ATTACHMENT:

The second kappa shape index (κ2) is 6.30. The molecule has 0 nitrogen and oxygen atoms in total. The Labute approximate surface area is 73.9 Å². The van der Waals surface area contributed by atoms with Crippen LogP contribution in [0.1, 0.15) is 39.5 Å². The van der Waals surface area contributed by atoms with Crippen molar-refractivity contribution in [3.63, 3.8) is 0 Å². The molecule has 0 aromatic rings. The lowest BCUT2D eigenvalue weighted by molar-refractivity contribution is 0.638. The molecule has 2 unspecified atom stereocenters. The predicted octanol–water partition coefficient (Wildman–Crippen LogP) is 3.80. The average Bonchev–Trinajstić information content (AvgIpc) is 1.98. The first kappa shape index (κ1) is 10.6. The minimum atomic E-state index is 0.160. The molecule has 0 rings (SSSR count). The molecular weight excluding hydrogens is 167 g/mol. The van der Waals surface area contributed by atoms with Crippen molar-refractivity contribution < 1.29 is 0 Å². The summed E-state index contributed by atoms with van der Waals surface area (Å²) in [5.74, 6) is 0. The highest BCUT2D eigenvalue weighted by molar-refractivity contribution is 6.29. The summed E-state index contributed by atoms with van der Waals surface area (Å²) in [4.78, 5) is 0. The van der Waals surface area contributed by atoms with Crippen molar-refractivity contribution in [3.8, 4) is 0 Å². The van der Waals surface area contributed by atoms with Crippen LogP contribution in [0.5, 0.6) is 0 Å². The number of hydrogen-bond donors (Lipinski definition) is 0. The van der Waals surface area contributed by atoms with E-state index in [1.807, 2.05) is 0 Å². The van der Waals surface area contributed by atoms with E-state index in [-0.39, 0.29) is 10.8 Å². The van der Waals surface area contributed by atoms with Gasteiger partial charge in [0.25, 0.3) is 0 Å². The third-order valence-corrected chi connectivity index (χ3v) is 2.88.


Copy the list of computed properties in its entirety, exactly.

The second kappa shape index (κ2) is 6.30. The molecule has 0 nitrogen and oxygen atoms in total. The Labute approximate surface area is 73.9 Å². The van der Waals surface area contributed by atoms with Crippen LogP contribution in [0.1, 0.15) is 39.5 Å². The van der Waals surface area contributed by atoms with Crippen molar-refractivity contribution in [3.63, 3.8) is 0 Å². The molecule has 0 aromatic rings. The lowest BCUT2D eigenvalue weighted by molar-refractivity contribution is 0.638. The molecule has 2 unspecified atom stereocenters. The predicted octanol–water partition coefficient (Wildman–Crippen LogP) is 3.80. The average Bonchev–Trinajstić information content (AvgIpc) is 1.98. The first kappa shape index (κ1) is 10.6. The minimum atomic E-state index is 0.160. The molecule has 0 rings (SSSR count). The molecular weight excluding hydrogens is 167 g/mol. The van der Waals surface area contributed by atoms with Crippen molar-refractivity contribution < 1.29 is 0 Å². The summed E-state index contributed by atoms with van der Waals surface area (Å²) in [5.74, 6) is 0. The highest BCUT2D eigenvalue weighted by molar-refractivity contribution is 6.29. The summed E-state index contributed by atoms with van der Waals surface area (Å²) in [4.78, 5) is 0. The van der Waals surface area contributed by atoms with Crippen molar-refractivity contribution in [3.8, 4) is 0 Å². The van der Waals surface area contributed by atoms with Crippen LogP contribution in [0.5, 0.6) is 0 Å². The number of hydrogen-bond donors (Lipinski definition) is 0. The van der Waals surface area contributed by atoms with E-state index in [1.807, 2.05) is 0 Å². The van der Waals surface area contributed by atoms with E-state index in [-0.39, 0.29) is 10.8 Å². The van der Waals surface area contributed by atoms with Gasteiger partial charge in [0.25, 0.3) is 0 Å². The third-order valence-corrected chi connectivity index (χ3v) is 2.88.